During the time since internship, Christel Machemer had been a stay-at-home mom, raising their daughter. Now she could continue her own career. After considering several specialties that would allow her to balance the demands that so many women physicians face of being a clinician, wife and mother, she settled on psychiatry. She was accepted into the residency program at the University of Miami and would go on to have her own distinguished career.
At the time that Dr. Machemer was beginning his tenure at Bascom Palmer, there was still controversy regarding the importance of vitreous in the health of the eye. It had long been felt that vitreous (sometimes referred to as “the royal jelly”) was vital to maintaining retinal function and that its loss, as during cataract surgery, was to be carefully avoided. But one of Dr. Machemer’s colleagues, Dr. David Kasner, startled everyone by purposefully removing vitreous with Weck cell sponges and scissors, at first during cataract procedures and then in an eye with vision obstructed by amyloidosis. This stimulated Dr. Machemer to think that one might be able to achieve the same result with a finer instrument, which he began to fabricate and test in his garage using an airplane drill in a syringe with a suction tube attached and a raw egg (as a surrogate for the eye and vitreous).
Dr. Machemer pictured in his garage, developing his prototype vitrectomy instrument.
Encouraged by the results of his nascent device, he created a more sophisticated instrument, which he called the vitreous infusion suction cutter (VISC). He first tested it with an open sky approach in rabbits into whose vitreous he injected blood. Satisfied with his results in the laboratory, he scheduled his first human patient, a person with diabetes with a longstanding vitreous hemorrhage and a cataract. After the cataract surgeon removed the lens, Dr. Machemer performed a vitrectomy with his instrument using the open sky technique, and it worked very well.
Despite his success, Dr. Machemer recognized that the open sky approach would not be optimum for delicate retinal surgery, and so he began experimenting with eye bank eyes by inserting his instrument through the pars plana to perform a vitrectomy. After convincing himself of the procedure’s feasibility, he was ready to perform his first pars plana vitrectomy in a human eye. That procedure was performed on April 20, 1970. Again, it was a patient with diabetic retinopathy and a long-standing vitreous hemorrhage. The surgery was successful, the patient’s vision improved and the modern era of vitreoretinal surgery was launched.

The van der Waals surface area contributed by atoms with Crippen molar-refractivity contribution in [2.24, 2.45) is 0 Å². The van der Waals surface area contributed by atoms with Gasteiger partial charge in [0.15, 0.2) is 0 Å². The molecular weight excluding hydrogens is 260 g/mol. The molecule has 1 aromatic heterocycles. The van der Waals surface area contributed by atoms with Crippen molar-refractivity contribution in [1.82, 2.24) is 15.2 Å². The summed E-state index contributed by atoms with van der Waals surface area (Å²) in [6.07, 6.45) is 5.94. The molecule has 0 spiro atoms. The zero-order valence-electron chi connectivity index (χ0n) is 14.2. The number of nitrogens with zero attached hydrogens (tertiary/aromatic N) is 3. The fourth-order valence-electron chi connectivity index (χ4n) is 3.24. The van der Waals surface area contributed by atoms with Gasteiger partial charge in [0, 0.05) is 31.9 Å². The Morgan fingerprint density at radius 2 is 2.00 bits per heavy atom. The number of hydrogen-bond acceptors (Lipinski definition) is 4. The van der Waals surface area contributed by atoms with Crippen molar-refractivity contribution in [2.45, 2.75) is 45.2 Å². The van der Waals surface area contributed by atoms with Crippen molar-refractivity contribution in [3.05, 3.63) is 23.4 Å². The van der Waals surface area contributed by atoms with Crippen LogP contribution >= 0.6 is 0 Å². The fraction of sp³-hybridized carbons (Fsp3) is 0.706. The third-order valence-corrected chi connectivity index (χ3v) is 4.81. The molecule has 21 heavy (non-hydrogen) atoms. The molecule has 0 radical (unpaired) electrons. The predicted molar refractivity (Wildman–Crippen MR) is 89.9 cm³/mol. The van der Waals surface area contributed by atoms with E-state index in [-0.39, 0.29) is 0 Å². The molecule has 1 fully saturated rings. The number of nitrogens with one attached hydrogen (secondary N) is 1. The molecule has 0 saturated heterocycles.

This initial success was followed by rapid refinement of instruments and techniques and attempts at more challenging cases. With the encouragement of Ed Norton, Dr. Machemer developed methods of treating giant tears of the retina and other complex retinal disorders. Norton felt it was now time to tell the world and he arranged for Dr. Machemer to present his work that fall at the annual meeting of the American Academy of Ophthalmology. Needless to say, the reception was dramatic. People came up to him after the talk to tell of similar work that they were doing or hoping to do, and the field of vitreoretinal surgery began to gradually expand around the globe.
Not surprisingly, Dr. Machemer was soon being asked to train other retina surgeons in the new techniques. His first course was not in the United States, but in Essen, Germany, at the invitation of Professor Meyer-Schwickerath. Before long, however, he was offering courses in Miami with the assistance of Zeiss Instruments, which provided the operating microscopes. The company was understandably happy to do this, not only because Dr. Machemer was creating a new market for their microscopes, but also because he was improving their instruments by suggesting advanced features, such as the XY movement.
Dr. Machemer’s name was now known around the ophthalmic world. But he was not resting on his laurels. In addition to his research laboratory, where he was studying proliferative vitreoretinopathy (PVR), he established a bioengineering laboratory at Bascom Palmer in order to continue developing the wide range of instruments that were necessary for the surgical field he had created. He recruited the skilled bioengineer, Jean-Marie Parel, from Australia to run the lab, and between them they produced a steady flow of novel vitreoretinal instruments.
One of these novel instruments was an intraocular light. Dr. Machemer had tried transillumination with a light bulb from his electric train, but this was impractical for intraocular use, and Parel came up with the idea of using fiber optics, which he developed for the eye and which would become the standard for surgical endoillumination.
Meanwhile, working in his research lab on an animal model of what was then called massive vitreous retraction (MVR), Dr. Machemer discovered that it was actually modified pigment epithelial cells that were proliferating into the vitreous and that, in addition to performing a vitrectomy, it was necessary to peel a membrane from the surface of the retina. For this, he and Parel developed intraocular hooks for peeling the membranes, as well as a special diathermy for controlling bleeding and cannulas through which the various instruments could be passed into the vitreous chamber at the pars plana.